Google announces big AI upgrades — including identifying skin conditions

A Google AI logo is on a phone held in a hand, in front of a Google Logo
(Image credit: Shutterstock)

As it made clear at Google I/O, the Alphabet company is going big into AI, as it announced a Skynet's worth of new products and features. Those included generative AI for search, Bard, and even a way for Gmail to write entire emails for you.

Today (June 14), Google announced even more new AI features, including a way to virtually model clothes, identify skin conditions, and find your way through cities. Here's a quick rundown of the new features and when you can try them out.

Skin condition identification

Google Lens skin condition

(Image credit: Google)

No more posting a photo of that rash of yours on Facebook and asking others if you have poison ivy — or something else. A new Google Lens feature launching today will let you take a picture of a skin condition, and Google will try and identify it. Google Lens can also ID other dermatological mysteries, such as "a bump on your lip, a line on your nails, or hair loss on your head," according to Google. 

However, a Google representative cautioned that the advice being given was not medical advice, and that you should consult a physician if you have real concerns about something on your skin.

Virtual Try-On

Google Try-on

(Image credit: Google)

Ever go shopping for clothing online, but wonder how it'll fit? Virtual try-on will let you see how a specific article of clothing will look on a model that's closest to your body type. 

To create this feature, Google took photos of 80 models (40 male, 40 female) of varying sizes and ethnicities, in a variety of poses. When you go shopping online for a shirt, Virtual try-on will let you place a shirt you like on a model of your choosing, so you can see how it might look on you. 

It feels like a less creepy version of the Amazon Look, a now-discontinued camera that took an image of you to help you decide what to wear.

If the shirt you found is too expensive, or you want to see similar shirts in other styles or colors, you can use drop-down filters to find something more to your liking, which Virtual try-on will then model for you.

The feature is initially rolling out today (June 14) for women's tops, with men's tops to follow sometime later this year. It feels like a less creepy version of the Amazon Look, a now-discontinued camera that took an image of you to help you decide what to wear.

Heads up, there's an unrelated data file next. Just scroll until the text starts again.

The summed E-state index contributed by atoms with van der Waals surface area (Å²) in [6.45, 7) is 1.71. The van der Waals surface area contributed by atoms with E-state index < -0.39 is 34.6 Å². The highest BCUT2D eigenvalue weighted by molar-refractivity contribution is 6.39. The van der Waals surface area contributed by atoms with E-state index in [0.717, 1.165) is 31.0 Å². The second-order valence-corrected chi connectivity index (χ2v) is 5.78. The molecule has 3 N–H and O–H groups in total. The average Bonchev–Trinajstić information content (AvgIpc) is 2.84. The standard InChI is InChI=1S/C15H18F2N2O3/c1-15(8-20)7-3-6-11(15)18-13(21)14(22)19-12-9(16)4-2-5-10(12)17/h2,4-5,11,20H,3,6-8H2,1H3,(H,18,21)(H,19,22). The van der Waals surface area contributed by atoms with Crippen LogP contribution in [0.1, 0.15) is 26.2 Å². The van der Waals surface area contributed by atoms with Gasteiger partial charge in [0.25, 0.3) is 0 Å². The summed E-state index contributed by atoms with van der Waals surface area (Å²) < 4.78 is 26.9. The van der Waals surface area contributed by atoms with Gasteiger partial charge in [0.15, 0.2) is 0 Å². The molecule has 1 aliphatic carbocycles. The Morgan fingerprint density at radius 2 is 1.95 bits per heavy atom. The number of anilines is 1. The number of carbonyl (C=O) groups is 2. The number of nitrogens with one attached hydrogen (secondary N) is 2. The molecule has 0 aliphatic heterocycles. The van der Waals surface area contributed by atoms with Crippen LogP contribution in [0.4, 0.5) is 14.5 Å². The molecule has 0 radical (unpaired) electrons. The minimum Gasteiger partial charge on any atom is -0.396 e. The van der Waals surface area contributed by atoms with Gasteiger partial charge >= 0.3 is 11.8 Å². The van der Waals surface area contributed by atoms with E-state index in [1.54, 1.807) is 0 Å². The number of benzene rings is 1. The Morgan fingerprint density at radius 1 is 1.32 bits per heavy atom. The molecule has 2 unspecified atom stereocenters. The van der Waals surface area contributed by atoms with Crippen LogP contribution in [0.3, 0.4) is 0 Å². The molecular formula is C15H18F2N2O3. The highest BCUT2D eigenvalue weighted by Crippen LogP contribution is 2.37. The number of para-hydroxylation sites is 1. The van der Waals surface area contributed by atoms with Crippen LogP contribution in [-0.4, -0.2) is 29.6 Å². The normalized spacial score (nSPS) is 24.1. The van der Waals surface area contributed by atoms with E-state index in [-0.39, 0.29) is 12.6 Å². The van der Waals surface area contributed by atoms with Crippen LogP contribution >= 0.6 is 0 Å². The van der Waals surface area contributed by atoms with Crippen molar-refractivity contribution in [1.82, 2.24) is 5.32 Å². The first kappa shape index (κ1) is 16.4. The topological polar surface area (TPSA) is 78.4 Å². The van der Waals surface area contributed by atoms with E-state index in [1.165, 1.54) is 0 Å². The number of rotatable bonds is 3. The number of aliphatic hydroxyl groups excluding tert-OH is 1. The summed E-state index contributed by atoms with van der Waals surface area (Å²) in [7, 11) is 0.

Google Maps: Immersive View expands

Google Maps glanceable directions

(Image credit: Google)

Immersive View - a Google Maps feature that lets you virtually fly through cities, was rolled out about a year ago, and Immersive View for routes — which lets you do a fly-through of your travel plan — was launched at Google I/O in May. 

Immersive View was originally available in San Fransisco, New York, Los Angeles, London, and Tokyo. Starting today (June 14), Immersive View will be available in four more cities (Amsterdam, Dublin, Florence and Venice) and for more than 500 landmarks around the world. 

Outlook: And it doesn't stop here, either

Later this month, Google Maps is also introducing Glanceable Directions, which lets you see how long it will take you to get to your destination without having to start navigation. As you move around, Maps will automatically update your location, path to your destination, and estimated time of arrival without you having to tap the Start button.

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Mike Prospero
U.S. Editor-in-Chief, Tom's Guide

Michael A. Prospero is the U.S. Editor-in-Chief for Tom’s Guide. He oversees all evergreen content and oversees the Homes, Smart Home, and Fitness/Wearables categories for the site. In his spare time, he also tests out the latest drones, electric scooters, and smart home gadgets, such as video doorbells. Before his tenure at Tom's Guide, he was the Reviews Editor for Laptop Magazine, a reporter at Fast Company, the Times of Trenton, and, many eons back, an intern at George magazine. He received his undergraduate degree from Boston College, where he worked on the campus newspaper The Heights, and then attended the Columbia University school of Journalism. When he’s not testing out the latest running watch, electric scooter, or skiing or training for a marathon, he’s probably using the latest sous vide machine, smoker, or pizza oven, to the delight — or chagrin — of his family.